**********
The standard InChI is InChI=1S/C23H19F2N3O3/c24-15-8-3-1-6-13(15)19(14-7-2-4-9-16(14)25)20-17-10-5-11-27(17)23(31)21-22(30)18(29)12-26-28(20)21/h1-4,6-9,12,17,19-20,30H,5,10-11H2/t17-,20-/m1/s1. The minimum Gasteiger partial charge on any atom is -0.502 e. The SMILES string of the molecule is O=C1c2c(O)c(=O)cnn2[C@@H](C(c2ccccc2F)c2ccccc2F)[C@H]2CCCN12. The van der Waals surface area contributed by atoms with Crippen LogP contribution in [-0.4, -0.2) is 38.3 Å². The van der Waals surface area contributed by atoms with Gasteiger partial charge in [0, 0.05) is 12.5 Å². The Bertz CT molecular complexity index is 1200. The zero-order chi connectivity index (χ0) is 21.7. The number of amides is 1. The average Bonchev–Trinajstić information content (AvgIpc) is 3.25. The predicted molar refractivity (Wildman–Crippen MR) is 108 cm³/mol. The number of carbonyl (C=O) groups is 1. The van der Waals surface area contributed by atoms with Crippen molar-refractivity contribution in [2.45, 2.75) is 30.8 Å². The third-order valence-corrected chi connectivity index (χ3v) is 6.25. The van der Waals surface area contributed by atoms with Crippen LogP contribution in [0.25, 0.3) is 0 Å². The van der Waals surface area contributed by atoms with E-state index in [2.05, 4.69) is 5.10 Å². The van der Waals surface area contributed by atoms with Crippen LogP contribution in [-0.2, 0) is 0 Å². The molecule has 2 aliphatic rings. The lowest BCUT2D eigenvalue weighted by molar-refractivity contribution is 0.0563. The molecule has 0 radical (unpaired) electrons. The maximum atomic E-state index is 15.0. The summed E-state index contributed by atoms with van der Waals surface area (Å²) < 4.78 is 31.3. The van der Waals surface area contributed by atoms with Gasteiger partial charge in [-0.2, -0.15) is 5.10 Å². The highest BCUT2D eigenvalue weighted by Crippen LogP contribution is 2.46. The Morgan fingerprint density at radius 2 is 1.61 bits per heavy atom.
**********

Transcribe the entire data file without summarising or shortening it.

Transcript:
The standard InChI is InChI=1S/C23H19F2N3O3/c24-15-8-3-1-6-13(15)19(14-7-2-4-9-16(14)25)20-17-10-5-11-27(17)23(31)21-22(30)18(29)12-26-28(20)21/h1-4,6-9,12,17,19-20,30H,5,10-11H2/t17-,20-/m1/s1. The minimum Gasteiger partial charge on any atom is -0.502 e. The SMILES string of the molecule is O=C1c2c(O)c(=O)cnn2[C@@H](C(c2ccccc2F)c2ccccc2F)[C@H]2CCCN12. The van der Waals surface area contributed by atoms with Crippen LogP contribution in [-0.4, -0.2) is 38.3 Å². The van der Waals surface area contributed by atoms with Gasteiger partial charge in [0, 0.05) is 12.5 Å². The Bertz CT molecular complexity index is 1200. The zero-order chi connectivity index (χ0) is 21.7. The number of amides is 1. The average Bonchev–Trinajstić information content (AvgIpc) is 3.25. The predicted molar refractivity (Wildman–Crippen MR) is 108 cm³/mol. The number of carbonyl (C=O) groups is 1. The van der Waals surface area contributed by atoms with Crippen molar-refractivity contribution in [2.45, 2.75) is 30.8 Å². The third-order valence-corrected chi connectivity index (χ3v) is 6.25. The van der Waals surface area contributed by atoms with Crippen LogP contribution in [0.25, 0.3) is 0 Å². The van der Waals surface area contributed by atoms with E-state index in [2.05, 4.69) is 5.10 Å². The van der Waals surface area contributed by atoms with Crippen LogP contribution in [-0.2, 0) is 0 Å². The molecule has 2 aliphatic rings. The lowest BCUT2D eigenvalue weighted by molar-refractivity contribution is 0.0563. The molecule has 0 radical (unpaired) electrons. The maximum atomic E-state index is 15.0. The summed E-state index contributed by atoms with van der Waals surface area (Å²) < 4.78 is 31.3. The van der Waals surface area contributed by atoms with Gasteiger partial charge in [-0.2, -0.15) is 5.10 Å². The highest BCUT2D eigenvalue weighted by Crippen LogP contribution is 2.46. The Morgan fingerprint density at radius 2 is 1.61 bits per heavy atom.